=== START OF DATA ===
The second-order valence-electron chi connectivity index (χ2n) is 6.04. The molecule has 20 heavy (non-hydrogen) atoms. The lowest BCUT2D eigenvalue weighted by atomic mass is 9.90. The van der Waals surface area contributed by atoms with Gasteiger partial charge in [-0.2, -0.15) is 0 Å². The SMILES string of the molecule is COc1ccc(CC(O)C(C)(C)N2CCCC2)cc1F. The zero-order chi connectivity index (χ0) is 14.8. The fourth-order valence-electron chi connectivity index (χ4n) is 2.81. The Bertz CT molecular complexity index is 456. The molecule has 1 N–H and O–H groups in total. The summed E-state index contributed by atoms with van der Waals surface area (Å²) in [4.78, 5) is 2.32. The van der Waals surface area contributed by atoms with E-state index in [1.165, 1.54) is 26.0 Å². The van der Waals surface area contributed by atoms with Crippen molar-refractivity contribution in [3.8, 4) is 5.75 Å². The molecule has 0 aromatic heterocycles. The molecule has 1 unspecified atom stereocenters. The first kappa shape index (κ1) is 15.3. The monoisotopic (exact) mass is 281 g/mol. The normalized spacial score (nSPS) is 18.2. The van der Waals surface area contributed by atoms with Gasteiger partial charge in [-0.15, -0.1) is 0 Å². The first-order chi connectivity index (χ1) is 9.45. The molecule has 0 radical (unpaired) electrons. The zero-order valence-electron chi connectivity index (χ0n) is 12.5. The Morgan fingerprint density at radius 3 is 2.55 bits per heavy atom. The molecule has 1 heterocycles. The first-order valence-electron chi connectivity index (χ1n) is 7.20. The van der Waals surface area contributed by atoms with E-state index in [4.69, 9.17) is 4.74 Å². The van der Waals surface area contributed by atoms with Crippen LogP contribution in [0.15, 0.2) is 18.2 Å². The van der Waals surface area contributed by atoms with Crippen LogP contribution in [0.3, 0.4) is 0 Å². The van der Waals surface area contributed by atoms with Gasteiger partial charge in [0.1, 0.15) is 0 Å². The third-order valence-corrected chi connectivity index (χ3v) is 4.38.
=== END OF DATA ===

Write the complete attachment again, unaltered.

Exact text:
The second-order valence-electron chi connectivity index (χ2n) is 6.04. The molecule has 20 heavy (non-hydrogen) atoms. The lowest BCUT2D eigenvalue weighted by atomic mass is 9.90. The van der Waals surface area contributed by atoms with Gasteiger partial charge in [-0.2, -0.15) is 0 Å². The SMILES string of the molecule is COc1ccc(CC(O)C(C)(C)N2CCCC2)cc1F. The zero-order chi connectivity index (χ0) is 14.8. The fourth-order valence-electron chi connectivity index (χ4n) is 2.81. The Bertz CT molecular complexity index is 456. The molecule has 1 N–H and O–H groups in total. The summed E-state index contributed by atoms with van der Waals surface area (Å²) in [4.78, 5) is 2.32. The van der Waals surface area contributed by atoms with E-state index in [1.165, 1.54) is 26.0 Å². The van der Waals surface area contributed by atoms with Crippen molar-refractivity contribution in [3.8, 4) is 5.75 Å². The molecule has 0 aromatic heterocycles. The molecule has 1 unspecified atom stereocenters. The first kappa shape index (κ1) is 15.3. The monoisotopic (exact) mass is 281 g/mol. The normalized spacial score (nSPS) is 18.2. The van der Waals surface area contributed by atoms with Gasteiger partial charge in [-0.15, -0.1) is 0 Å². The first-order chi connectivity index (χ1) is 9.45. The molecule has 0 radical (unpaired) electrons. The zero-order valence-electron chi connectivity index (χ0n) is 12.5. The Morgan fingerprint density at radius 3 is 2.55 bits per heavy atom. The molecule has 1 heterocycles. The first-order valence-electron chi connectivity index (χ1n) is 7.20. The van der Waals surface area contributed by atoms with E-state index in [4.69, 9.17) is 4.74 Å². The van der Waals surface area contributed by atoms with Crippen LogP contribution in [0.15, 0.2) is 18.2 Å². The van der Waals surface area contributed by atoms with Crippen LogP contribution in [0.3, 0.4) is 0 Å². The van der Waals surface area contributed by atoms with Gasteiger partial charge in [0.1, 0.15) is 0 Å². The third-order valence-corrected chi connectivity index (χ3v) is 4.38.